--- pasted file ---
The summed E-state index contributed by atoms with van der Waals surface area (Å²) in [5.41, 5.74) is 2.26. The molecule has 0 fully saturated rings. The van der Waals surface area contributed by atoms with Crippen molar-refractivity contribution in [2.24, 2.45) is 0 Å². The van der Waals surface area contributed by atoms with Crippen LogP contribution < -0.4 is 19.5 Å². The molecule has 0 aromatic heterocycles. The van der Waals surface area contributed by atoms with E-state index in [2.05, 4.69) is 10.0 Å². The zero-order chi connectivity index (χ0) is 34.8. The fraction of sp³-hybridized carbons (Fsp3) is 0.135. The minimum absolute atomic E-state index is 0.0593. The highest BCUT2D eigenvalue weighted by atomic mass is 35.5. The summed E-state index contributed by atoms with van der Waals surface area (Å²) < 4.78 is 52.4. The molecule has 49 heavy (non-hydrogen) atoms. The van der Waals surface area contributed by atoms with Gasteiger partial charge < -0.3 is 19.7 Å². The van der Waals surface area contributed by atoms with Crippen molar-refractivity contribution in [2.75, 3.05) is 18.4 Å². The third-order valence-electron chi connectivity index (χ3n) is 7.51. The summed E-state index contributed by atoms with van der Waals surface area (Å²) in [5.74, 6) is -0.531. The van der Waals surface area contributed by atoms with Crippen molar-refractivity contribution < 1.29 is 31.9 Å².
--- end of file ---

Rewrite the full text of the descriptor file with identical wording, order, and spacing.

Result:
The summed E-state index contributed by atoms with van der Waals surface area (Å²) in [5.41, 5.74) is 2.26. The molecule has 0 fully saturated rings. The van der Waals surface area contributed by atoms with Crippen molar-refractivity contribution in [2.24, 2.45) is 0 Å². The van der Waals surface area contributed by atoms with Crippen LogP contribution < -0.4 is 19.5 Å². The molecule has 0 aromatic heterocycles. The van der Waals surface area contributed by atoms with E-state index in [2.05, 4.69) is 10.0 Å². The zero-order chi connectivity index (χ0) is 34.8. The fraction of sp³-hybridized carbons (Fsp3) is 0.135. The minimum absolute atomic E-state index is 0.0593. The highest BCUT2D eigenvalue weighted by atomic mass is 35.5. The summed E-state index contributed by atoms with van der Waals surface area (Å²) < 4.78 is 52.4. The molecule has 49 heavy (non-hydrogen) atoms. The van der Waals surface area contributed by atoms with Gasteiger partial charge < -0.3 is 19.7 Å². The van der Waals surface area contributed by atoms with Crippen molar-refractivity contribution in [2.75, 3.05) is 18.4 Å². The third-order valence-electron chi connectivity index (χ3n) is 7.51. The summed E-state index contributed by atoms with van der Waals surface area (Å²) in [5.74, 6) is -0.531. The van der Waals surface area contributed by atoms with Crippen molar-refractivity contribution < 1.29 is 31.9 Å².